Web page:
cells. In adipose (body fat) tissue, vitamin E is found
in large quantities. Vitamin E detoxifies peroxides, thus
preventing generation of the even more toxic hydroxyl
and superoxide radicals and singlet oxygen (O-).
THE RELATIONSHIP OF VITAMIN E AND SELENIUM:
Production of glutathione peroxidase for free radical
scavenging depends upon the availability of selenium.
The uptake of selenium here requires cysteine, either
delivered directly in the diet or produced from methionine.
The resulting form, selenocysteine, is the active antioxidant
portion of glutathione peroxidase. Because glutathione
peroxidase in the water-based areas of the cell can stop
free radical reactions that would otherwise go on to attack
lipid-based areas (e.g., the cell membrane), it tends
to "spare" vitamin E by reducing its workload. Likewise,
since vitamin E conversion of free radicals prevents leaks
or complete breakdowns of cell membranes, it spares glutathione
peroxidase from having to convert free radicals that would
otherwise invade the cell. This co-operation is the basis
for the so-called sparing effects of vitamin E and selenium.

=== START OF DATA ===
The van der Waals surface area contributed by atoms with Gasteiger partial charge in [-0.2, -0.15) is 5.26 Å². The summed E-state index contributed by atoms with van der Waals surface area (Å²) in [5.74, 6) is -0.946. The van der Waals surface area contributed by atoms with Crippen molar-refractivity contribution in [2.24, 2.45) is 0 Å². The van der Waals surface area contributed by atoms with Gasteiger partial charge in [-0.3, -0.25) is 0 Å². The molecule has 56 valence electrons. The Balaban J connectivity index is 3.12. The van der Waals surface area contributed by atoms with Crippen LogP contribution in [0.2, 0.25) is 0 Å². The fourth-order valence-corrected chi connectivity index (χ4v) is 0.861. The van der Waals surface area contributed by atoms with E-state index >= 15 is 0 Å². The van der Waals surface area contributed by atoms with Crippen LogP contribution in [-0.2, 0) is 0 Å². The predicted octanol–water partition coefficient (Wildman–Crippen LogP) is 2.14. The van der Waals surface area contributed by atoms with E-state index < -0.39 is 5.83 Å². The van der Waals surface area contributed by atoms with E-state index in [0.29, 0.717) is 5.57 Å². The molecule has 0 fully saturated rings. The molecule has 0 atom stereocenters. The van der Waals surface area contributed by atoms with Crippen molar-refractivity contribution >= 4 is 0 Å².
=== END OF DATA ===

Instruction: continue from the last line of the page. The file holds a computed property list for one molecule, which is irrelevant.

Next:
ABSORPTION AND DISTRIBUTION OF VITAMIN E:
Vitamin E is absorbed in a mixture with other dietary
fats (mostly triglycerides) through the wall of the duodenum
(beginning of the small intestine). Because of this mechanism,
absorption of vitamin E is enhanced when dietary fats
are present. As dl-alpha tocopheryl acetate passes through
the intestinal lining, it is almost completely hydrolyzed
to form alpha tocopherol.
Absorption of vitamin E is limited. In rats and humans
only 20% to 30% of orally administered vitamin E is absorbed.
The efficiency of vitamin E absorption decreases with
higher feeding levels. (Other fat soluble vitamins (A,
D and K) have absorption efficiencies of 50% to 80%) Vitamin
E absorption is poor in low fat diets. Absorption is also
adversely affected by high levels of polyunsaturates or
high levels of other fat soluble vitamins, particularly
vitamin A. However, high levels of vitamin E do not appear
to affect vitamin A absorption, although they may create
a somewhat higher need for vitamin A.
As much as 90% of the vitamin E in the body is stored
in adipose (body fat) tissue, with the balance occurring
primarily in the liver and skeletal muscles. The rate
at which vitamin E is depleted varies tremendously with
the type of tissue. In studies with rats, the turnover